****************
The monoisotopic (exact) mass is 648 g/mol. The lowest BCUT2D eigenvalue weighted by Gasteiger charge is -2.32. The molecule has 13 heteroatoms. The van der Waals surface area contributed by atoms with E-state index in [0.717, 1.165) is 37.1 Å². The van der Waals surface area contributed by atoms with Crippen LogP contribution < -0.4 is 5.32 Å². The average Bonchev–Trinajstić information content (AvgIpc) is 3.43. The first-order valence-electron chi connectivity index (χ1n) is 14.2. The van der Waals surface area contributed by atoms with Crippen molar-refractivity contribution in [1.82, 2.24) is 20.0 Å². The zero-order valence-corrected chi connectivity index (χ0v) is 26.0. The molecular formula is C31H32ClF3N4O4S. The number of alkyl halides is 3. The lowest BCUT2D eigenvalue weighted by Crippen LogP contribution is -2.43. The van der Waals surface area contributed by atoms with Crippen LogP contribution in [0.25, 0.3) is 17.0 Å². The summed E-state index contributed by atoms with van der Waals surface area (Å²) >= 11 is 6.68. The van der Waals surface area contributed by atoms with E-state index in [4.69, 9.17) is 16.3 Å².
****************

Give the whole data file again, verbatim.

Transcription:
The monoisotopic (exact) mass is 648 g/mol. The lowest BCUT2D eigenvalue weighted by Gasteiger charge is -2.32. The molecule has 13 heteroatoms. The van der Waals surface area contributed by atoms with E-state index in [0.717, 1.165) is 37.1 Å². The van der Waals surface area contributed by atoms with Crippen LogP contribution < -0.4 is 5.32 Å². The average Bonchev–Trinajstić information content (AvgIpc) is 3.43. The first-order valence-electron chi connectivity index (χ1n) is 14.2. The van der Waals surface area contributed by atoms with Crippen molar-refractivity contribution in [1.82, 2.24) is 20.0 Å². The zero-order valence-corrected chi connectivity index (χ0v) is 26.0. The molecular formula is C31H32ClF3N4O4S. The number of alkyl halides is 3. The lowest BCUT2D eigenvalue weighted by Crippen LogP contribution is -2.43. The van der Waals surface area contributed by atoms with Crippen LogP contribution in [0.25, 0.3) is 17.0 Å². The summed E-state index contributed by atoms with van der Waals surface area (Å²) >= 11 is 6.68. The van der Waals surface area contributed by atoms with E-state index in [4.69, 9.17) is 16.3 Å².